The Black Consciousness Movement was committed to praxis; theory and action. Steve Biko and his comrades devised programmes that justified their ideas and improved people’s lives. A special Heritage Month report by TRICONTINENTAL (an Institute for Social Research).
When in the central Durban neighbourhood of Greyville, you might notice a building bearing the signage: 86 Charlotte Maxeke Street, Ultra Kidney Care Renal Dialysis Unit. There is no indication that this modern structure stands today on a site of immense historical and political importance. Here once stood the building that housed the national office of the South African Students’ Organisation (Saso), founded in December 1968; the Natal Youth Organisation (NYO), founded in 1972. And the founding office of the Black Community Programmes (BCP), created the same year.
In 1976 Steve Biko was called by the defence to give testimony about the Black Consciousness Movement during the SASO/Black People’s Convention trial (the defendants were charged with organising the Viva Frelimo rally at Curries Fountain Stadium in Durban on 25 September 1974). Biko said the approach of the BCP was three-pronged. “First, we engage in the form of direct community development projects which are in the form of clinics, churches and so on. And then we engage in what we call home industries – these are economic projects, in rural areas mainly, sometimes in urban areas as well … And the main purpose here is to give employment to people, and offer some technical training in that particular skill … And thirdly we do leadership-training courses.”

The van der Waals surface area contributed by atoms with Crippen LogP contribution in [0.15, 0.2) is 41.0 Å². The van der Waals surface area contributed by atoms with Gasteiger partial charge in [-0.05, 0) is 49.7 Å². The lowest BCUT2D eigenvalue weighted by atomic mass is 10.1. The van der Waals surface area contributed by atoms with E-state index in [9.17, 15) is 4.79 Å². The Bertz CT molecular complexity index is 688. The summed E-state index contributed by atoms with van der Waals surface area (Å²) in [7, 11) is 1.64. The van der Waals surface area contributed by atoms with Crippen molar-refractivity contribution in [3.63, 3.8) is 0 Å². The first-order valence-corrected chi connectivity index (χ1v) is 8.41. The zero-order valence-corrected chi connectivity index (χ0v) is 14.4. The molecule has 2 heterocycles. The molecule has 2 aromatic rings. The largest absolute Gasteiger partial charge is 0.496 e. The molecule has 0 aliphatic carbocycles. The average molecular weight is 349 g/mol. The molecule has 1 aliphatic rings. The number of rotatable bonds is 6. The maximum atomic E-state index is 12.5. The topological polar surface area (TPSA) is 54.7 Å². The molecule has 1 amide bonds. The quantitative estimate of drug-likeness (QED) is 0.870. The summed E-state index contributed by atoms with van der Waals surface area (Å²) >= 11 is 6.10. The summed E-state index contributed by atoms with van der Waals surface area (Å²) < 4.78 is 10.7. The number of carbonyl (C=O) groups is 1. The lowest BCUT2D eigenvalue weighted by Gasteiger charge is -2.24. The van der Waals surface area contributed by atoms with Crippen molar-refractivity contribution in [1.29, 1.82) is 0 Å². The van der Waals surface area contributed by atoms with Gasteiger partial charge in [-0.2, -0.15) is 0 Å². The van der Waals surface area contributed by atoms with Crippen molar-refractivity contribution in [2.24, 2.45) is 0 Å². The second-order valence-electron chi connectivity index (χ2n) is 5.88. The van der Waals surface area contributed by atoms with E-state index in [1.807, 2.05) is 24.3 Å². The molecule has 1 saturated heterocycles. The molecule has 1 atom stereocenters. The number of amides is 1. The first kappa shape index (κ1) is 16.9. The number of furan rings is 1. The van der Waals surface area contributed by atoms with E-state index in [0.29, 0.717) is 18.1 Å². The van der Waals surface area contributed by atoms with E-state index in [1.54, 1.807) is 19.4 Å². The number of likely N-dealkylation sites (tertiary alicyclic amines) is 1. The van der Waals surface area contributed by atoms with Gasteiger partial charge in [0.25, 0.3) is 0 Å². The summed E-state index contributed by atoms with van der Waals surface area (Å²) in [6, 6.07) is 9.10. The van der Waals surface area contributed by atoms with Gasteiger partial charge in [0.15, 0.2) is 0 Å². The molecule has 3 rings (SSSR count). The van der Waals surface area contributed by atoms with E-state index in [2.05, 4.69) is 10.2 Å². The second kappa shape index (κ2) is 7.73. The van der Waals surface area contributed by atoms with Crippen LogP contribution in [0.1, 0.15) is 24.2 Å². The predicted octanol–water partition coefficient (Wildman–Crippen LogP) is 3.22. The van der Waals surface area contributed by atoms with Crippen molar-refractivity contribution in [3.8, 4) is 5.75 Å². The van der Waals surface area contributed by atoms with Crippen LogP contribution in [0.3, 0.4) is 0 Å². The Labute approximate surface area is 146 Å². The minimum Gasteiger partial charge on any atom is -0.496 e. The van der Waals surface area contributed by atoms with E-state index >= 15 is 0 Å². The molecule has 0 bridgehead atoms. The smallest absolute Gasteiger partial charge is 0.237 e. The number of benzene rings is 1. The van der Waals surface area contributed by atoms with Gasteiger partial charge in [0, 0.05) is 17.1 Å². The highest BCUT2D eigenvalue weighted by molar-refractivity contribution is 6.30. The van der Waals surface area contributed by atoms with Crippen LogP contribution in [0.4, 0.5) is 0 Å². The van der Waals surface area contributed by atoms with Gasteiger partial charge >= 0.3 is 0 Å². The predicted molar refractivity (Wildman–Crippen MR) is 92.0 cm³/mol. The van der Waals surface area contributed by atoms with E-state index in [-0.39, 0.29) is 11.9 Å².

The community building and political organising at 86 Charlotte Maxeke continued a tradition that had long existed on this thoroughfare, formerly known as Beatrice Street. In the early 20th century, the building had been a McCord Hospital Dispensary, a pioneering health centre for Black people. Down the street at number 29 is the Beatrice Street Young Men’s Christian Association (YMCA), once the Bantu Social Centre, an institution with its rich history. Number 90 is still the home of the United Congregational Church of Southern Africa, known as Ezihlabathini (meaning “in the sands”), which has served as a meeting space for Black people since 1891.
The BCP, initiated in 1972, consisted of a series of projects that served as the practical implementation of the Black Consciousness philosophy to give Black people the power to become self-reliant. In practice, these programmes included publications and research, health centres, factories to employ the economically marginalised, and a trust fund to provide necessities for former prisoners and grants for yet other projects.
The age of resistance
The birth of the Black Consciousness Movement in South Africa played out against the backdrop of the Pass Resistance Campaign, the Sharpeville Massacre, the banning of the South African Communist Party (SACP), the Pan Africanist Congress (PAC) and the African National Congress (ANC), the formation of the latter’s armed wing, Umkhonto weSizwe (“the Spear of the Nation”), and the PAC’s armed wing, Poqo (the abridged name for Ama-Afrika Poqo in isiXhosa, meaning “the real owners of Africa” in English). The end of the Rivonia Trial in June 1964 heralded a hiatus in resistance politics. The subsequent establishment of Saso in 1968, followed by the creation of the BCP in 1972, can be seen as a response to this political doldrums.